UPDATED 15:19 EST / JULY 08 2022


Report: Google proposed spinning off parts of ad tech unit to avoid antitrust lawsuit

Google LLC has raised the possibility of spinning off parts of its advertising technology business into a separate company, the Wall Street Journal reported today.

After the spinoff, the new company would reportedly operate under the Alphabet Inc. corporate umbrella. Alphabet is the holding company that includes Google. 

The proposed spinoff is said to be connected with an ongoing antitrust investigation into Google being conducted by the U.S. Department of Justice. The investigation could lead to a lawsuit against the company. According to the Journal’s sources, Google hopes that spinning off parts of its advertising technology business would avoid the lawsuit.

Google generates most of its revenue from online advertising. The company provides tools that enable publishers to sell ad space on their websites. Additionally, Google offers software that brands can use to buy publishers’ ad space.

Google not only provides tools that enable publishers to sell ad space and brands to buy it, but also operates a popular platform through which ad space purchases are processed. The platform takes an auction-based approach to managing sales. Multiple brands bid for a publisher’s ad space and the brand with the highest offer wins.

The Justice Department is reportedly investigating allegations that Google abuses its role as both a broker and auctioneer of online ads to gain an unfair edge over rivals. Last year, sources told Bloomberg that the investigation may lead to an antitrust lawsuit against Google. The search giant reportedly hopes that offloading certain components of its advertising technology business to parent company Alphabet could stave off the lawsuit.

The spinoff would reportedly involve the part of the business that “auctions and places ads on websites and apps.” Today’s report didn’t specify whether Google proposed to split off all the business units and product lines that focus on this area, or only some assets.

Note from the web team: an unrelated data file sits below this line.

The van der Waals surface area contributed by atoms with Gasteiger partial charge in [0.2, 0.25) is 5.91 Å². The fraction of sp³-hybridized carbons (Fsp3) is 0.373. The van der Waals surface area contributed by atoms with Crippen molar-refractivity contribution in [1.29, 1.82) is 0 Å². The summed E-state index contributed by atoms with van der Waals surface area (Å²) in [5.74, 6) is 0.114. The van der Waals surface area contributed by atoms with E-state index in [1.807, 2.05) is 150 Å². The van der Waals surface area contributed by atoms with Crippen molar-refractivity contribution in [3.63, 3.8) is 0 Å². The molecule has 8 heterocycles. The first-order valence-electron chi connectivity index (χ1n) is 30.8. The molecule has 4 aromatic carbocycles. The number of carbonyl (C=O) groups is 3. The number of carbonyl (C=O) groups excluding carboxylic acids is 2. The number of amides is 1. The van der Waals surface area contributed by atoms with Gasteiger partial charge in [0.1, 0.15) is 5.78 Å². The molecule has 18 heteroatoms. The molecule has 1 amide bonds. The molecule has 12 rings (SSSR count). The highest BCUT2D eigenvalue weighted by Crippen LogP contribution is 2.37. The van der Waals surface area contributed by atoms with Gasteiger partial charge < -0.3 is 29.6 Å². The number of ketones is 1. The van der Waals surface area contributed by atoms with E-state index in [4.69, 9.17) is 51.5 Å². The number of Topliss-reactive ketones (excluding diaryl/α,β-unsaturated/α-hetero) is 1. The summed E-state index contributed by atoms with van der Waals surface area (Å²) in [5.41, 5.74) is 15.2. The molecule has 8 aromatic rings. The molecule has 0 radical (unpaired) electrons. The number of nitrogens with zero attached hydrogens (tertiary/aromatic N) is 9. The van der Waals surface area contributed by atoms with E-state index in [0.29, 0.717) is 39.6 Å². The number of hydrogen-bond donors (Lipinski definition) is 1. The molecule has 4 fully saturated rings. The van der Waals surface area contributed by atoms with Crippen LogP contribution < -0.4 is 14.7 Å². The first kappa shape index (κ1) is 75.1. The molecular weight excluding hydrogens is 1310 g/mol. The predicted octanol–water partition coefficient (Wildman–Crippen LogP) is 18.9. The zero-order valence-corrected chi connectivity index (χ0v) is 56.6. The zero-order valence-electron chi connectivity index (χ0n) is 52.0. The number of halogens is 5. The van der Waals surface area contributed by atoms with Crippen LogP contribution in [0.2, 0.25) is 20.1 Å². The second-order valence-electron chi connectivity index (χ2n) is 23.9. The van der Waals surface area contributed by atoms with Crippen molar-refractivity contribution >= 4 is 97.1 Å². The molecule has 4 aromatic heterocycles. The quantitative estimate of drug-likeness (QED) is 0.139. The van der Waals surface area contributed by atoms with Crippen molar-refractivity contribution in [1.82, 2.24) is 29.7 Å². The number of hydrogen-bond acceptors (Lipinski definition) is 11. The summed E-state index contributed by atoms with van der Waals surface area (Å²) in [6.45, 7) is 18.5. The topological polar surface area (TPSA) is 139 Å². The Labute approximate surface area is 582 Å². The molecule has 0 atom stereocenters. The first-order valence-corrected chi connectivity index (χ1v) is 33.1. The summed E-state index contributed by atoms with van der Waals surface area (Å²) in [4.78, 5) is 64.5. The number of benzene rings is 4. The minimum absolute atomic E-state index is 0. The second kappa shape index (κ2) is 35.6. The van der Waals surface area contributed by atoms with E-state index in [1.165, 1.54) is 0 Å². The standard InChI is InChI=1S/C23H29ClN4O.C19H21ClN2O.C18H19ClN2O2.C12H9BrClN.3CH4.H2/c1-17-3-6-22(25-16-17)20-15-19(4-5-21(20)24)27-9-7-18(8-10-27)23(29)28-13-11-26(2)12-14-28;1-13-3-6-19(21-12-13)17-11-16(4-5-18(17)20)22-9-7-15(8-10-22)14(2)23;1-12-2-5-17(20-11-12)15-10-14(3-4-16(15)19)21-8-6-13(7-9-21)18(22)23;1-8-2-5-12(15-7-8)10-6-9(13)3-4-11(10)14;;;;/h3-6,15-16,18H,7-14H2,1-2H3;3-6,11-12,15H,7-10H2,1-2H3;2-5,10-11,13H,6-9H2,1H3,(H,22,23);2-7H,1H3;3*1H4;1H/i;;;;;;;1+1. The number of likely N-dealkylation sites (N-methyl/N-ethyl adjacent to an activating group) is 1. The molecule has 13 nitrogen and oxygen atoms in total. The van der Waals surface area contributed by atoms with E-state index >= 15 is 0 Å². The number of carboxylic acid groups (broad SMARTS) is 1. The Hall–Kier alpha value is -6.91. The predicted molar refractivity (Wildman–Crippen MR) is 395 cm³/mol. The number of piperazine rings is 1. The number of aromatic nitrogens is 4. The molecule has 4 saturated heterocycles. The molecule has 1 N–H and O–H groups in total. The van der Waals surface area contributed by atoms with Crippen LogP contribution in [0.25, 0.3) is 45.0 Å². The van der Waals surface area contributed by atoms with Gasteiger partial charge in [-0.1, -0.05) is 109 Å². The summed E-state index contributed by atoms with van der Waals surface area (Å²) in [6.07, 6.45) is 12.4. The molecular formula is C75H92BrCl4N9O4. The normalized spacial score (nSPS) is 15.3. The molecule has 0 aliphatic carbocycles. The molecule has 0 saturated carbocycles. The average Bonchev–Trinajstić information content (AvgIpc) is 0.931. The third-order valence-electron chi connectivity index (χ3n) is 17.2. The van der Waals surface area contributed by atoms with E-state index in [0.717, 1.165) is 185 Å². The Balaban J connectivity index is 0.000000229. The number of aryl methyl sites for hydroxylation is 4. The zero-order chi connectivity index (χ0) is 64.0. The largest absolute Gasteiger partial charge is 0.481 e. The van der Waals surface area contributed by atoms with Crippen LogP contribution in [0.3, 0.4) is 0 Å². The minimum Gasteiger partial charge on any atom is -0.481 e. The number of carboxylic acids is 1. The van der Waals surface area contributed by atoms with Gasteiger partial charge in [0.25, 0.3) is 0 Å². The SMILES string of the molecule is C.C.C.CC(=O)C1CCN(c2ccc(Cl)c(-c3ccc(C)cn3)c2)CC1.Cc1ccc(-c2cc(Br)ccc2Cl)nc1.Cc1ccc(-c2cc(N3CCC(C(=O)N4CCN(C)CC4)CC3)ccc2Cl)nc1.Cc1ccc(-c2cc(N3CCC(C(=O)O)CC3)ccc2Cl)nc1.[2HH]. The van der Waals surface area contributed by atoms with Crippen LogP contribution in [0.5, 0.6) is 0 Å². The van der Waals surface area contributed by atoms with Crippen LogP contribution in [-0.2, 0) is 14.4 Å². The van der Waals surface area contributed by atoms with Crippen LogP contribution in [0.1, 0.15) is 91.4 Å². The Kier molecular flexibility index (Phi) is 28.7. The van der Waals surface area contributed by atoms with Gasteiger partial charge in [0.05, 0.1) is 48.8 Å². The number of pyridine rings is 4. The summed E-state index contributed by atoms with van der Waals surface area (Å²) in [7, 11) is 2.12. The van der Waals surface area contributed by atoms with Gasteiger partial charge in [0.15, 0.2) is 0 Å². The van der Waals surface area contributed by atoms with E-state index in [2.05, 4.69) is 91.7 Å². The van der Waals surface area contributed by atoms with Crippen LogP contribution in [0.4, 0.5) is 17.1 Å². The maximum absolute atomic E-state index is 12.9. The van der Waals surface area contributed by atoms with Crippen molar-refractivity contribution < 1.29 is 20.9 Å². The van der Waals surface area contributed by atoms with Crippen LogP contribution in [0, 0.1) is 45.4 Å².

It’s also unclear whether Google’s proposed spinoff would be sufficient to address the Justice Department’s concerns. According to the Journal, Justice Department officials have “signaled a preference for deep structural changes” to Google’s advertising technology business.

“We have been engaging constructively with regulators to address their concerns,” a Google spokesperson said in a statement. “As we’ve said before, we have no plans to sell or exit this business.” The spokesperson added that “rigorous competition in ad technology has made online ads more relevant, reduced fees, and expanded options for publishers and advertisers.”

Today’s report also contains new details about Google’s efforts to address antitrust scrutiny in the European Union. The European Commission, the EU’s executive arm, last year launched a probe into Google’s advertising technology business. The investigation seeks to determine, among others, whether Google breached competition laws with its YouTube advertising practices. 

The company currently enables brands to purchase YouTube ads only by using its own ad purchasing tools. According to today’s report, the search giant has offered to change this policy in a bid to settle one of the EU’s antitrust allegations. Google has reportedly offered to enable other companies to broker the sale of YouTube ads.

Google and other tech giants will soon face increased regulatory requirements in the EU as a result of two recently approved laws. The first law, the Digital Services Act, establishes new rules for digital service providers and places a particular emphasis on large online platform operators. EU lawmakers also approved the Digital Markets Act, which focuses on ensuring that tech giants don’t implement anticompetitive business practices.

Photo: Google

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